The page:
Over time it became clear that some soldiers – back after tours-of-duty – had resorted to the violence that was rooted in them during their army training and active service. The concentrated ‘Tin City’ training, especially, had created an instilled reaction in the troops, so they’d respond immediately in an aggressive and co-ordinated way when they were shot at, or caught up in any other aggravation. This impetus to aggressive violence, however, was never removed from their brains and with some soldiers it began to pop-up again automatically in places like Cyprus, or the army garrison areas in Britain.

Bringing the Violence Home

In the 1980s and 1990s, while collecting information for my book, ‘Hidden Wounds: The problems of Northern Ireland veterans in Civvy Street’, I discovered that some ex-soldiers were prone to ‘going-on-auto’ back in Civvy Street. Automatically switching-on to violence to resolve domestic, or public, disputes. And veterans began to feature in ever increasing numbers in the criminal justice system.

There have been, of course, many veterans who have settled back into life back home, seemingly unaffected by their service in conflict situations. Some even used their experiences of tours-of-duty to good effect in Civvy Street. Nigel Benn and Terry Marsh were ex-soldiers and Northern Ireland veterans who became world champion boxers, with both being fierce fighters who often overcame more skilful opponents by sheer aggression.

Marsh fell out with his promoter Frank Warren and was arrested for his attempted murder – after Warren was shot and wounded outside a pub in Barking. Richard Ferguson, who defended the ex-Royal Marine Marsh at the trial, said that Marsh had served with the Marines in Northern Ireland before he went on to become a professional boxer. Mr Ferguson then told the jury:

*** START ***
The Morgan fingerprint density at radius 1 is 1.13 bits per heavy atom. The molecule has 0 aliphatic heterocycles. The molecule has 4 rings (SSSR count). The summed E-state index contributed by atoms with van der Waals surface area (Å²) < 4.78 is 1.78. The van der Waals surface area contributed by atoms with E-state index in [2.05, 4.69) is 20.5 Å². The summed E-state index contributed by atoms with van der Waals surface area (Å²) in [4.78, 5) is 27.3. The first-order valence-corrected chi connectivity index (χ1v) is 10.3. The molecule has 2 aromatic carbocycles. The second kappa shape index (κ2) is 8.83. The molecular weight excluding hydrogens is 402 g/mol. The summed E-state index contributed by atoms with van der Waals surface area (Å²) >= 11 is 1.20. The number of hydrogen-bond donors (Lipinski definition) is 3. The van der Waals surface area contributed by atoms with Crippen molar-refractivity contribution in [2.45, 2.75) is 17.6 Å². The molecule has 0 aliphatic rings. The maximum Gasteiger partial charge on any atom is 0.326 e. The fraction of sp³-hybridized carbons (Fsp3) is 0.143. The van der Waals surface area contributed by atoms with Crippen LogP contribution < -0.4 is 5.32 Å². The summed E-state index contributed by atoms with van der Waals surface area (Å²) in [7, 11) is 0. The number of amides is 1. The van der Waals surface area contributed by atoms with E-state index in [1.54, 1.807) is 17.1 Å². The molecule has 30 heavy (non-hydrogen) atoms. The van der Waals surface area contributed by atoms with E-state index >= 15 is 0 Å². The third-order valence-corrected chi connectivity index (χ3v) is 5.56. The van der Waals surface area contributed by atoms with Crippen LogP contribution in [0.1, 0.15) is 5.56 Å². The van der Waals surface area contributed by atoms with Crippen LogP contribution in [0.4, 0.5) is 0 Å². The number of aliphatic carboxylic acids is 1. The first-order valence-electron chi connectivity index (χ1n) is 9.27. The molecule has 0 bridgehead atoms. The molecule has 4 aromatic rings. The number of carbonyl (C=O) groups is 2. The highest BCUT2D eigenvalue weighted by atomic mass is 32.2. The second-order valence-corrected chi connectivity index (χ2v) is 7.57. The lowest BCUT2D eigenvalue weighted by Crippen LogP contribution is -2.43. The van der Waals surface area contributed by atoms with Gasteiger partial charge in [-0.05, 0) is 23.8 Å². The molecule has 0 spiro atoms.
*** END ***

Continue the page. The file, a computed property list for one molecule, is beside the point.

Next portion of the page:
“If Terry Marsh was the gunman it’s not an attempted murder trial we would have been hearing but a murder trial. He has been fired upon in reality and has tested his skill, courage and nerve in the boxing ring. If he had been the gunman there would have been a different result. There would have been no wasted live cartridges at the scene. I put it to you that we would have had Marine’s training with two rapid shots followed by a third into the body prostrate on the ground. There would have been no mess, no excitement, no fumbling if a trained Marine had done this.”

[Daily Record, 6th Nov. 1990].

Terry Marsh was subsequently acquitted and set free. In 1989, the year before Marsh’s trial, Nigel Benn, who was then the Commonwealth middleweight boxing champion, was asked: ‘Did he ever feel afraid in the ring?’ He replied: